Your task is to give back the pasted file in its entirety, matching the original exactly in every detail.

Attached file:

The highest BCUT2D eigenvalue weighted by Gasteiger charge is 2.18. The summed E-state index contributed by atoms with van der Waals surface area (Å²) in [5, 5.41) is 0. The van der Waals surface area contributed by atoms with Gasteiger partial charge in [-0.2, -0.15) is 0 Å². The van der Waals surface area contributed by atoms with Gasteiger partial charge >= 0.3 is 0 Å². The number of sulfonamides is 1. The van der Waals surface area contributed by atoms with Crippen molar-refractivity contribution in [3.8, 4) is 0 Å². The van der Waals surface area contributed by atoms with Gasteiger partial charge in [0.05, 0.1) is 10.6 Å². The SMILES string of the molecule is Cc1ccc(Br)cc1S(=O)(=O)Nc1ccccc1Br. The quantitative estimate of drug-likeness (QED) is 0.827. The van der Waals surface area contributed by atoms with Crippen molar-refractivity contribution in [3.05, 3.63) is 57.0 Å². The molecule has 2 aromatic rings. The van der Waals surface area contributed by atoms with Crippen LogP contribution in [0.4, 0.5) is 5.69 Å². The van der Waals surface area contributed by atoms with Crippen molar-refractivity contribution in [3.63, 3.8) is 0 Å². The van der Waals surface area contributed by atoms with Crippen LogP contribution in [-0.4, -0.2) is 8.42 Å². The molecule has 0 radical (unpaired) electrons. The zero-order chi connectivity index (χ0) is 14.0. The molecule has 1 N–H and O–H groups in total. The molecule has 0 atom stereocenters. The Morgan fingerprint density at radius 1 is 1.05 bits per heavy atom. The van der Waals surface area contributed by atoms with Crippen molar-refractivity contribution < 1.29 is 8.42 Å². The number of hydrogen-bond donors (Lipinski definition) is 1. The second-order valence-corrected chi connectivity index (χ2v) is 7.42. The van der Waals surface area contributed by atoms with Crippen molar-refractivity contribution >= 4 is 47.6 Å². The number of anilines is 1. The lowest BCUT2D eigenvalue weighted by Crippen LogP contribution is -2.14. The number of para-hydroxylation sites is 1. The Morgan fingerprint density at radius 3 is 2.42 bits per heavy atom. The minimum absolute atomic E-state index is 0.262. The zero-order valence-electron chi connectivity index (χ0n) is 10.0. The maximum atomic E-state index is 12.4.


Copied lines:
The highest BCUT2D eigenvalue weighted by Gasteiger charge is 2.18. The summed E-state index contributed by atoms with van der Waals surface area (Å²) in [5, 5.41) is 0. The van der Waals surface area contributed by atoms with Gasteiger partial charge in [-0.2, -0.15) is 0 Å². The van der Waals surface area contributed by atoms with Gasteiger partial charge >= 0.3 is 0 Å². The number of sulfonamides is 1. The van der Waals surface area contributed by atoms with Crippen molar-refractivity contribution in [3.8, 4) is 0 Å². The van der Waals surface area contributed by atoms with Gasteiger partial charge in [0.05, 0.1) is 10.6 Å². The SMILES string of the molecule is Cc1ccc(Br)cc1S(=O)(=O)Nc1ccccc1Br. The quantitative estimate of drug-likeness (QED) is 0.827. The van der Waals surface area contributed by atoms with Crippen molar-refractivity contribution in [3.05, 3.63) is 57.0 Å². The molecule has 2 aromatic rings. The van der Waals surface area contributed by atoms with Crippen LogP contribution in [0.4, 0.5) is 5.69 Å². The van der Waals surface area contributed by atoms with Crippen molar-refractivity contribution in [3.63, 3.8) is 0 Å². The van der Waals surface area contributed by atoms with Crippen LogP contribution in [-0.4, -0.2) is 8.42 Å². The molecule has 0 radical (unpaired) electrons. The zero-order chi connectivity index (χ0) is 14.0. The molecule has 1 N–H and O–H groups in total. The molecule has 0 atom stereocenters. The Morgan fingerprint density at radius 1 is 1.05 bits per heavy atom. The van der Waals surface area contributed by atoms with Crippen molar-refractivity contribution < 1.29 is 8.42 Å². The number of hydrogen-bond donors (Lipinski definition) is 1. The second-order valence-corrected chi connectivity index (χ2v) is 7.42. The van der Waals surface area contributed by atoms with Crippen molar-refractivity contribution >= 4 is 47.6 Å². The number of anilines is 1. The lowest BCUT2D eigenvalue weighted by Crippen LogP contribution is -2.14. The number of para-hydroxylation sites is 1. The Morgan fingerprint density at radius 3 is 2.42 bits per heavy atom. The minimum absolute atomic E-state index is 0.262. The zero-order valence-electron chi connectivity index (χ0n) is 10.0. The maximum atomic E-state index is 12.4.